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(December 2012)

QuestionSweetgum trees have beautiful fall color and a pleasing shape, but oh, the plague of the sweetgum balls. Here's my question/problem. Ten years ago I bought a ten foot sweetgum tree from a nursery and was told it would not produce the dreaded gum balls. It didn't for 8 years or if there were any, I sure didn't notice them. Last year, for the first time, I noticed a few. This year, the darn things are all over the tree. How can a sweetgum tree go from being "gum ball-less" to "gum ball-full?"

AnswerIt has to be old enough to begin to bear fruit. Most sweetgum balls will begin to bear at on average, 8-10 years, and will continue to produce the rest of their lives. There is a fruitless variety that has rounded lobes instead of the pointy ones of the fruited variety. Fruitless varieties are typically grafted trees, and if they are killed beneath the graft union, the root stalk is typically a common sweetgum and will bear fruit. In a recent column we discussed the merits and lack thereof for sweetgum trees. Here isare some additional responses and questions from readers: I would suggest one other attribute of the sweet gum. In 1953, when I attended the Boy Scout Jamboree in California, I took several sweet gum balls to trade with other scouts for different items of equal value. I called these gum balls porcupine eggs to suggest that porcupines grew in the forests of Oklahoma and Arkansas. One scout from California traded me a block of California Redwood with inscription and a clear finish. We were both pleased with the trade. Since then, I have pointed out to many kids that I have encountered in the woods to be on the look out for porcupine eggs on the ground. I do have a certain degree of credibility since I have a degree in Forestry from Oklahoma State University. No telling how many kids are still looking for porcupines in our forests.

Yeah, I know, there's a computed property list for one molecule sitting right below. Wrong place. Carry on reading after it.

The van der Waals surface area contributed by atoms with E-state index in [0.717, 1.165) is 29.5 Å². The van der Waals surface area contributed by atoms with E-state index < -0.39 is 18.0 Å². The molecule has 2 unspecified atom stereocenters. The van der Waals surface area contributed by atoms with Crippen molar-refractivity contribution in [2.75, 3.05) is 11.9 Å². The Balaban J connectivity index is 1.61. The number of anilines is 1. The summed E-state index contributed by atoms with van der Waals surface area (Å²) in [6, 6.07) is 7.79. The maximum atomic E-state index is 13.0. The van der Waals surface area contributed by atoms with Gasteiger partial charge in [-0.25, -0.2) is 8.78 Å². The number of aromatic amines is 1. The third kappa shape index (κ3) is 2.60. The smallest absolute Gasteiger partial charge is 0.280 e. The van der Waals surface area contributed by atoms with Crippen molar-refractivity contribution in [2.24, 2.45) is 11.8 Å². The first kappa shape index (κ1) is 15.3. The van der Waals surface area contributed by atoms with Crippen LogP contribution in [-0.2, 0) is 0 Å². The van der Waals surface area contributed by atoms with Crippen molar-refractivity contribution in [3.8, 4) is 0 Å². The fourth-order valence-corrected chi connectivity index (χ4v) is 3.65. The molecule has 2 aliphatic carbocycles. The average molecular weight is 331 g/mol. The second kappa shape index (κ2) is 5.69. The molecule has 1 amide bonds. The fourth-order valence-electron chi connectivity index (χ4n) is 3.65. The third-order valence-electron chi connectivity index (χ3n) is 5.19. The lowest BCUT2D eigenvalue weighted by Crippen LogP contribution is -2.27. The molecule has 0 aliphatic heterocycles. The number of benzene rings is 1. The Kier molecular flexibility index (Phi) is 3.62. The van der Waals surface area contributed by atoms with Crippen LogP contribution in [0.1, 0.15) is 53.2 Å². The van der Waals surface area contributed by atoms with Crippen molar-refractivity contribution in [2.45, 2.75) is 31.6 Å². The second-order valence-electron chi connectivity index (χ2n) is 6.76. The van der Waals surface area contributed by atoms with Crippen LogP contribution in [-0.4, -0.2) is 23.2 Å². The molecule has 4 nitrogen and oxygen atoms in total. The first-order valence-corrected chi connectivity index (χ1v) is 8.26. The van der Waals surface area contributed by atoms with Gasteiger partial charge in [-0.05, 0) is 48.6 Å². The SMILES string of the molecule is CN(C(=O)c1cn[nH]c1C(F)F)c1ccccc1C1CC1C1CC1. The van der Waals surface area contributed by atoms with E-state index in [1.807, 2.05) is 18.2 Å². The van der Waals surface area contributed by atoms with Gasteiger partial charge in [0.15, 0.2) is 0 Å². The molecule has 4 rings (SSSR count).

QuestionWe have lost some oak trees recently from lightening and want to replace these trees. We are looking to replace the canopy of shade we had, with trees, but I do not want to replace oak with oak, as I still have several Oaks and Hickory trees that drive me insane with the nuts they bear. I am looking for trees that will provide shade, and have deep rooting systems. We were successful in growing Seedless Ash in Iowa, but the climate there is different than here in Arkansas. Could Ash handle the extreme heat and survive? Other suggestions would be greatly appreciated.